Why Consistency Matters To Achieve Sales Force Enablement Results

“Success is neither magical nor mysterious. Success is the natural consequence of consistently applying basic fundamentals.”
Jim Rohn

The term “consistency” means many different things to different people. For some people, consistency is perceived in a way that doesn’t appreciate change or is contrary to change. And for others, consistency is the prerequisite for sustainable success, and for building trust.

I don’t want you to take any position right now. Instead, I want to make the case for why you need a consistent enablement approach especially in times of change.

Imagine you are a salesperson who is required to attend a product training. Most likely you expect the training to teach you what you need to know about the product to have meaningful conversations with prospects and customers to create more and better business. By no means do you expect a training that qualifies you to become the next product manager.

This selling-focused expectation requires the training to address what a product is and what it does; but most importantly the training has to focus on what the product MEANS for the customers’ business results and how it can solve their problems so that they can achieve a better future state. Having said that, a product training also has to focus on value messaging to address different selling situations along the customer’s journey. As an example, value hypotheses for the customer’s awareness phase are important to address specific business problems the product can help to solve. Further along the customer’s journey, it’s about value propositions and specific value propositions when it comes to the actual buying phase.

Given this scenario, wouldn’t you expect to find the same value messages in your value messaging guidelines, in your playbook, or in your guided selling script? And, most importantly, in the sales content you should share with the prospects and customers? Of course you would.

But too often, training and sales content are not consistent; the received messages are not consistent. And that leads many salespeople to respond to the inconsistency by switching off the enablement noise and going back to simply using what’s already on their laptops.

Less than 10% develop product training and content together to ensure consistency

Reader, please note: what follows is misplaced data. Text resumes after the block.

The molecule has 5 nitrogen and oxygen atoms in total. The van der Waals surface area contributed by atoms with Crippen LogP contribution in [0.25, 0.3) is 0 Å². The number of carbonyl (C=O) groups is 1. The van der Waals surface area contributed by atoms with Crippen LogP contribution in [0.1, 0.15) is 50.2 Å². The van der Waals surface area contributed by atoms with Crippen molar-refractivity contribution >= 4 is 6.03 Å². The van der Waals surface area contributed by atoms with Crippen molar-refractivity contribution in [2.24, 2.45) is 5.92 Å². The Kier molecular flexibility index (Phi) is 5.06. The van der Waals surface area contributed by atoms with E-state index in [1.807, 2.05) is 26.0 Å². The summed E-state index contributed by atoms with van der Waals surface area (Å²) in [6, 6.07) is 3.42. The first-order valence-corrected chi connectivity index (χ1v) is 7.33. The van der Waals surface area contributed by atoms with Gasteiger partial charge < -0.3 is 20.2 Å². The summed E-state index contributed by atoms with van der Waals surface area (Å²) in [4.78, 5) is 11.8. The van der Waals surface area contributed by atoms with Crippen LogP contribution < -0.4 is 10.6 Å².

alignment training and content

When we asked the participants of our 2016 Sales Enablement Optimization Study this question, we got these results:

  • Less than 10% develop their content and product training services together (8.7%).
  • Another 27.6% reported having their training and content services aligned on a messaging level.
  • The majority (63.8%) either don’t have any alignment in place between content and training services (29.7%) or have only an alignment on a high level (34.1%), which means basically that only the headlines are aligned, but not even the value messages.

There is no such thing as a consistent sales force enablement approach if almost two-thirds report not having aligned their training and content services!

And this lack of consistency leads to low levels of adoption, so there is little to no impact on sales performance. But driving sales performance is the main goal and the core purpose of enablement’s existence in the first place, isn’t it?

In times of dynamic changes in both the selling and buying environments, sales force enablement leaders have to ensure that their services and their programs are consistent to allow salespeople to successfully navigate the dynamics along the customer’s journey. What they learn in a training session must be consistent with the value messaging in their playbooks and scripts, and in the client-facing content assets.

Times of change require enablement leaders to set up enablement production and collaboration frameworks that allow them to quickly adjust their content and training services as needed. The resulting consistency earns salespeople’s trust. And when they trust the services, they use the services. And that increases their adoption rate, which in turn increases their productivity and effectiveness.

Stay tuned, next week we will discuss the key steps to establishing more alignment to make your enablement services consistent!

Questions for you:

  • Do your salespeople complain about inconsistent messages?
  • Do you suffer from low adoption rates of your enablement program?
  • Did you analyze the impact of a lack of consistency across your enablement services?

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